Grown throughout U.S. Department of Agriculture plant hardiness zones 9 through 11, the Meyer lemon (Citrus x meyeri) is a small citrus tree that reaches only about 10 feet in height. This variety is excellent for home gardeners since it is more winter hardy than most other citrus plants. The Meyer lemon tree does not produce true lemons, but the fruits are used as lemons and are very similar, though they are less acidic. Meyer lemon trees are fairly easy to care for but don't like wet feet and will have problems if overwatered. Know the symptoms of an overwatered tree and what to do to save it so you can once again enjoy homegrown citrus.
Symptoms of Overwatering
The leaves of an overwatered Meyer lemon tree will turn yellow. Sometimes the entire leaf turns yellow, but it is also possible that only the veins in the leaves will turn yellow. This can be a sign of overwatering or an iron deficiency, so look for other symptoms of overwatering to confirm the cause of yellow leaves.
After they turn yellow or brown, the leaves of a tree that is overwatered will drop to the ground. While some leaf drop is normal, excessive amounts of leaves on the ground can be a sign that the tree is getting more water than it needs.
Too much water will cause the skin on Meyer lemon fruit to split open and then drop off the tree. If your tree is covered with cracked fruits or if there are many cracked fruits on the ground around it, too much water is likely the culprit.
One way to determine if a tree is getting too much water is to dig into the soil around it. Soil that is dry on top may still be holding water several inches below the surface. Use a garden trowel to dig a few inches into the soil near the tree. If it is soggy or smells sour, it's holding too much water.
Saving an Overwatered Tree
The first step to saving an overwatered tree is, of course, to stop watering it. Turn off any automatic sprinkler systems or drip irrigation so that you have complete control over the plant's watering, with the exception of rain water. Drip irrigation is convenient but is known for causing an excess of both water and salt in soils.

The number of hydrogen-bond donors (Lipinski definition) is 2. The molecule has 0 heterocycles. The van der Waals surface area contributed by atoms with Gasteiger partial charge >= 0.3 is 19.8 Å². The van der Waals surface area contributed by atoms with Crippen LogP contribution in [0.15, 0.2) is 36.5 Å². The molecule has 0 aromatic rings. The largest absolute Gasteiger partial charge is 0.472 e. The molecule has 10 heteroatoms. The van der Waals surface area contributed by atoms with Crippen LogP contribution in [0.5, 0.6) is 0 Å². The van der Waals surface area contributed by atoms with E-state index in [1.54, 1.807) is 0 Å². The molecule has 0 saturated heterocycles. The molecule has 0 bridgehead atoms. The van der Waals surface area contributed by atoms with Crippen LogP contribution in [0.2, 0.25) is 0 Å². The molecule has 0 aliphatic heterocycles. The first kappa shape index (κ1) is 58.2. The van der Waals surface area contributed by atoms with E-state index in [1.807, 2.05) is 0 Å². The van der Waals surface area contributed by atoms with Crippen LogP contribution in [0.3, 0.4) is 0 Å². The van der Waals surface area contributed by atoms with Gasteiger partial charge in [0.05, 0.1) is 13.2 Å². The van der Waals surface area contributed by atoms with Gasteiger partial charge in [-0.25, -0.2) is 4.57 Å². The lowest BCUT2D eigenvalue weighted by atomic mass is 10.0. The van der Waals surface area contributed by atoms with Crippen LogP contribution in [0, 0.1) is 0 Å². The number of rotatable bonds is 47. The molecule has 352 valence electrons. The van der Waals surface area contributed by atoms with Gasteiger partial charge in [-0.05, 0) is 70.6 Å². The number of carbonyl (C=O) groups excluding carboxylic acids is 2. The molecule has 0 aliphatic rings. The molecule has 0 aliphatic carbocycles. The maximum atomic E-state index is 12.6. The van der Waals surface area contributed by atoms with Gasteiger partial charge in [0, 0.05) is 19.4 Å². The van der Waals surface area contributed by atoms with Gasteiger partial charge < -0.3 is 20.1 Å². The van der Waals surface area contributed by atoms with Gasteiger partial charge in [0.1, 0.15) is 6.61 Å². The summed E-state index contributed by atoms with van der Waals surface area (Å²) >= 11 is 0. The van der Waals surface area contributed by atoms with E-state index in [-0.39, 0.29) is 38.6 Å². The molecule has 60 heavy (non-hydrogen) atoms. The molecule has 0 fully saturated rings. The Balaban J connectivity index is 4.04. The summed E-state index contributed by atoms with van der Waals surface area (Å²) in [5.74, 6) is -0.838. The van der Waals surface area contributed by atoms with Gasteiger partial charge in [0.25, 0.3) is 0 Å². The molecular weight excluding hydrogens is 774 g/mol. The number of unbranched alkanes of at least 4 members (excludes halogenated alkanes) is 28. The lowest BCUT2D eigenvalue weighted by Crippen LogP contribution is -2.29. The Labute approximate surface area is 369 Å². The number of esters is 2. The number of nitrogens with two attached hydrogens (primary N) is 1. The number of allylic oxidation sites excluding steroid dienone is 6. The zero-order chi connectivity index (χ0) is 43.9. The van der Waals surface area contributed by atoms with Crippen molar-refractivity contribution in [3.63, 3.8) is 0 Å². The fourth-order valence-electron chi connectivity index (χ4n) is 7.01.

Mulch helps block weeds but it also holds moisture in the soil. If your tree has wet feet, removing the mulch around it can help dry the soil more quickly. Mulching around citrus is not recommended as it promotes root rot.
A tree with waterlogged roots is more likely to be damaged by the chemicals in fertilizer than helped by them. Give the tree time to recover before resuming your normal fertilization schedule. When fertilizing resumes, The University of Florida recommends providing 1 cup of 21-0-0 fertilizer per year of the tree's age. Split the application into three even treatments given in February, May and September.
Move to Higher Ground
If your Meyer lemon is still very young and small enough, carefully dig it back out of the ground, create a mound of soil at the planting site and replant the tree. This small dirt mound will raise the tree a few inches and keep the tree on slightly higher ground. Be very careful not to damage the tree's roots while digging it up, and do so only if the tree is small enough to handle this way.
Tips to Avoid Overwatering
When planning and planting your garden, be sure to keep citrus plants away from annual plants and others that need a lot of water. Your citrus tree may inadvertently get too much water while you tend to the needs of these other plants. Keep the two separated so this doesn't happen.
Establish a Watering Schedule
Citrus trees planted in the ground need to be watered about once a week, though some trees can go longer. Lemons planted in outdoor containers need water once or twice a week, and plants grown indoors should receive about 1/2 gallon of water a week. Remember to reduce your watering in the winter when Meyer lemon tress grow more slowly. It is best to give the plants one deep weekly watering rather than several shallow ones as this encourages deeper root development.
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